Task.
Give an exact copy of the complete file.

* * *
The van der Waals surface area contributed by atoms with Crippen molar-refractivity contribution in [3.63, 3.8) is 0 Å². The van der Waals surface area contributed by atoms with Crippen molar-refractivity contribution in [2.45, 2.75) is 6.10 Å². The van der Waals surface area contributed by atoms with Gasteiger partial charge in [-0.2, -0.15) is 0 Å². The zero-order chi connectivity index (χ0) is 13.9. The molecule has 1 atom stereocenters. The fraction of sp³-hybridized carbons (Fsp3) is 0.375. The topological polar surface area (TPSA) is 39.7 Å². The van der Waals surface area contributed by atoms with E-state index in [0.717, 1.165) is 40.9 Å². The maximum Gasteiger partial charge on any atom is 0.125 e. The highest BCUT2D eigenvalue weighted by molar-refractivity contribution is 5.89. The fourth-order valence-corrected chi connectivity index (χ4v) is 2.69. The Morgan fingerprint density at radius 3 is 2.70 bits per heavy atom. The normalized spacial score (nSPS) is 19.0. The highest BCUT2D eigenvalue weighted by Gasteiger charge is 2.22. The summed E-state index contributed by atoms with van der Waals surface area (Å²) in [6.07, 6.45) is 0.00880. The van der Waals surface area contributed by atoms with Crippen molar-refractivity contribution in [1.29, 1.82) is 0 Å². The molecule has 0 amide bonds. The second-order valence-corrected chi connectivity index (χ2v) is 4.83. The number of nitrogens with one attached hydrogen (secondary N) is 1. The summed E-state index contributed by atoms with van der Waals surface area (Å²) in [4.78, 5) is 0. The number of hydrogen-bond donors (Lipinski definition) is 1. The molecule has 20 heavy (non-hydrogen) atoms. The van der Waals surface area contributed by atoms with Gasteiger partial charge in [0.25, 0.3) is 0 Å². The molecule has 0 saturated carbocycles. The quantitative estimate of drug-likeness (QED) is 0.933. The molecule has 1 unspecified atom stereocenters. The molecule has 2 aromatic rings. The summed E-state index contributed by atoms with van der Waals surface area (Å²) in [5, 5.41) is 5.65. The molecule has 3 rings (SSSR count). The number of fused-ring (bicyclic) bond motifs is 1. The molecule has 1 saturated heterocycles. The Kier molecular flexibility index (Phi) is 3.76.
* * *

The van der Waals surface area contributed by atoms with Crippen molar-refractivity contribution in [3.63, 3.8) is 0 Å². The van der Waals surface area contributed by atoms with Crippen molar-refractivity contribution in [2.45, 2.75) is 6.10 Å². The van der Waals surface area contributed by atoms with Gasteiger partial charge in [-0.2, -0.15) is 0 Å². The zero-order chi connectivity index (χ0) is 13.9. The molecule has 1 atom stereocenters. The fraction of sp³-hybridized carbons (Fsp3) is 0.375. The topological polar surface area (TPSA) is 39.7 Å². The van der Waals surface area contributed by atoms with E-state index in [0.717, 1.165) is 40.9 Å². The maximum Gasteiger partial charge on any atom is 0.125 e. The highest BCUT2D eigenvalue weighted by molar-refractivity contribution is 5.89. The fourth-order valence-corrected chi connectivity index (χ4v) is 2.69. The Morgan fingerprint density at radius 3 is 2.70 bits per heavy atom. The normalized spacial score (nSPS) is 19.0. The highest BCUT2D eigenvalue weighted by Gasteiger charge is 2.22. The summed E-state index contributed by atoms with van der Waals surface area (Å²) in [6.07, 6.45) is 0.00880. The van der Waals surface area contributed by atoms with Crippen molar-refractivity contribution in [1.29, 1.82) is 0 Å². The molecule has 0 amide bonds. The second-order valence-corrected chi connectivity index (χ2v) is 4.83. The number of nitrogens with one attached hydrogen (secondary N) is 1. The summed E-state index contributed by atoms with van der Waals surface area (Å²) in [4.78, 5) is 0. The number of hydrogen-bond donors (Lipinski definition) is 1. The molecule has 20 heavy (non-hydrogen) atoms. The van der Waals surface area contributed by atoms with Gasteiger partial charge in [0.25, 0.3) is 0 Å². The molecule has 0 saturated carbocycles. The quantitative estimate of drug-likeness (QED) is 0.933. The molecule has 1 unspecified atom stereocenters. The molecule has 2 aromatic rings. The summed E-state index contributed by atoms with van der Waals surface area (Å²) in [5, 5.41) is 5.65. The molecule has 3 rings (SSSR count). The number of fused-ring (bicyclic) bond motifs is 1. The molecule has 1 saturated heterocycles. The Kier molecular flexibility index (Phi) is 3.76.